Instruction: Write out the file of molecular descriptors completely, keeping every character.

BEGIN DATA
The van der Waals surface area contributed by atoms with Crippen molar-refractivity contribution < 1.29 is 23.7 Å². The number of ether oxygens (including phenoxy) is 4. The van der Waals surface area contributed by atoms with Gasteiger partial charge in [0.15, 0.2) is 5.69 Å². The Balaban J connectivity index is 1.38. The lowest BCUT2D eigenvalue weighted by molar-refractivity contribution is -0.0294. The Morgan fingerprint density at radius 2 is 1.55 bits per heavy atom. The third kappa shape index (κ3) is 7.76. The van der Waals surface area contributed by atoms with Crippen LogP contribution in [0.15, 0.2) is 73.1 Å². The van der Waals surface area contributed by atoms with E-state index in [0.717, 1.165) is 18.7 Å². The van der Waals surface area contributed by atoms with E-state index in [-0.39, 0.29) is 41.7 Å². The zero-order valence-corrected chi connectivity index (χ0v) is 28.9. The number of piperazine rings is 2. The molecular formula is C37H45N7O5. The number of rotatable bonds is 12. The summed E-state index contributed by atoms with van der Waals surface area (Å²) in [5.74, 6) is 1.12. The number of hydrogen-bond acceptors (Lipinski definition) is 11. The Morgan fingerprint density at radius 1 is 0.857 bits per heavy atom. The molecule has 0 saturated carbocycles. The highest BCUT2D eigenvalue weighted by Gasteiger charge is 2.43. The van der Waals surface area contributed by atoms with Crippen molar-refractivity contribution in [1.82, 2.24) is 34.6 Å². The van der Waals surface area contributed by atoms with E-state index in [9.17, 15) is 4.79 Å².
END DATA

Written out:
The van der Waals surface area contributed by atoms with Crippen molar-refractivity contribution < 1.29 is 23.7 Å². The number of ether oxygens (including phenoxy) is 4. The van der Waals surface area contributed by atoms with Gasteiger partial charge in [0.15, 0.2) is 5.69 Å². The Balaban J connectivity index is 1.38. The lowest BCUT2D eigenvalue weighted by molar-refractivity contribution is -0.0294. The Morgan fingerprint density at radius 2 is 1.55 bits per heavy atom. The third kappa shape index (κ3) is 7.76. The van der Waals surface area contributed by atoms with Crippen LogP contribution in [0.15, 0.2) is 73.1 Å². The van der Waals surface area contributed by atoms with E-state index in [0.717, 1.165) is 18.7 Å². The van der Waals surface area contributed by atoms with E-state index in [-0.39, 0.29) is 41.7 Å². The zero-order valence-corrected chi connectivity index (χ0v) is 28.9. The number of piperazine rings is 2. The molecular formula is C37H45N7O5. The number of rotatable bonds is 12. The summed E-state index contributed by atoms with van der Waals surface area (Å²) in [5.74, 6) is 1.12. The number of hydrogen-bond acceptors (Lipinski definition) is 11. The Morgan fingerprint density at radius 1 is 0.857 bits per heavy atom. The molecule has 0 saturated carbocycles. The highest BCUT2D eigenvalue weighted by Gasteiger charge is 2.43. The van der Waals surface area contributed by atoms with Crippen molar-refractivity contribution in [1.82, 2.24) is 34.6 Å². The van der Waals surface area contributed by atoms with E-state index in [9.17, 15) is 4.79 Å².